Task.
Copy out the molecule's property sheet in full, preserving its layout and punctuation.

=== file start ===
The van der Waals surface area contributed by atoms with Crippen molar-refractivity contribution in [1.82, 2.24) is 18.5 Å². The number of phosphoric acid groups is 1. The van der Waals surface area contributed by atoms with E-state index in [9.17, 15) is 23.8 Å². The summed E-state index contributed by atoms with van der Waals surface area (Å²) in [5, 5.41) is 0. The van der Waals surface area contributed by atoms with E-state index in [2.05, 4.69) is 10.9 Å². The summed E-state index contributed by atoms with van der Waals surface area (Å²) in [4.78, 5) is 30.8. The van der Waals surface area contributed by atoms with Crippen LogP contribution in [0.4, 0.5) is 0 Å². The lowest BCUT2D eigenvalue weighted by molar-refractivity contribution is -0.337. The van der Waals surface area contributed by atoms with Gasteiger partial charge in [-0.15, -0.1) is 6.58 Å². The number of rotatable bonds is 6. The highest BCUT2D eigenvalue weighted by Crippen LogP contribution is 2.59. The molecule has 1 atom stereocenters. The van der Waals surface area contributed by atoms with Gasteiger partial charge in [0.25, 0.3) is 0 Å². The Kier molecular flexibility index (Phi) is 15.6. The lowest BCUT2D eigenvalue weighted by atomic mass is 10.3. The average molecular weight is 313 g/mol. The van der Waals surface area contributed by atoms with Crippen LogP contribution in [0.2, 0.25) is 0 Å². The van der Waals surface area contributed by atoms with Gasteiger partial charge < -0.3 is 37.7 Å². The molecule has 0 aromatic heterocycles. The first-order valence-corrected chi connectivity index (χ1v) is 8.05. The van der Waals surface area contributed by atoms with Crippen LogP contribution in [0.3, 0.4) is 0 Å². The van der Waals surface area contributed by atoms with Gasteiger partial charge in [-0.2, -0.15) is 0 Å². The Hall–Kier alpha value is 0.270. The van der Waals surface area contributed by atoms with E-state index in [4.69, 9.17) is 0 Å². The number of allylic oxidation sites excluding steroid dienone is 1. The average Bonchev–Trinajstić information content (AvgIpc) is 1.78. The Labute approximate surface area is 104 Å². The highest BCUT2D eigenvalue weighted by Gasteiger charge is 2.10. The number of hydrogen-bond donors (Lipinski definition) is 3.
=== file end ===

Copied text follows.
The van der Waals surface area contributed by atoms with Crippen molar-refractivity contribution in [1.82, 2.24) is 18.5 Å². The number of phosphoric acid groups is 1. The van der Waals surface area contributed by atoms with E-state index in [9.17, 15) is 23.8 Å². The summed E-state index contributed by atoms with van der Waals surface area (Å²) in [5, 5.41) is 0. The van der Waals surface area contributed by atoms with E-state index in [2.05, 4.69) is 10.9 Å². The summed E-state index contributed by atoms with van der Waals surface area (Å²) in [4.78, 5) is 30.8. The van der Waals surface area contributed by atoms with Crippen LogP contribution in [0.4, 0.5) is 0 Å². The lowest BCUT2D eigenvalue weighted by molar-refractivity contribution is -0.337. The van der Waals surface area contributed by atoms with Gasteiger partial charge in [-0.15, -0.1) is 6.58 Å². The number of rotatable bonds is 6. The highest BCUT2D eigenvalue weighted by Crippen LogP contribution is 2.59. The molecule has 1 atom stereocenters. The van der Waals surface area contributed by atoms with Gasteiger partial charge in [0.25, 0.3) is 0 Å². The Kier molecular flexibility index (Phi) is 15.6. The lowest BCUT2D eigenvalue weighted by atomic mass is 10.3. The average molecular weight is 313 g/mol. The van der Waals surface area contributed by atoms with Crippen LogP contribution in [0.2, 0.25) is 0 Å². The van der Waals surface area contributed by atoms with Gasteiger partial charge < -0.3 is 37.7 Å². The molecule has 0 aromatic heterocycles. The first-order valence-corrected chi connectivity index (χ1v) is 8.05. The van der Waals surface area contributed by atoms with Crippen LogP contribution in [0.3, 0.4) is 0 Å². The van der Waals surface area contributed by atoms with Gasteiger partial charge in [-0.2, -0.15) is 0 Å². The Hall–Kier alpha value is 0.270. The van der Waals surface area contributed by atoms with E-state index in [4.69, 9.17) is 0 Å². The number of allylic oxidation sites excluding steroid dienone is 1. The average Bonchev–Trinajstić information content (AvgIpc) is 1.78. The Labute approximate surface area is 104 Å². The highest BCUT2D eigenvalue weighted by Gasteiger charge is 2.10. The number of hydrogen-bond donors (Lipinski definition) is 3.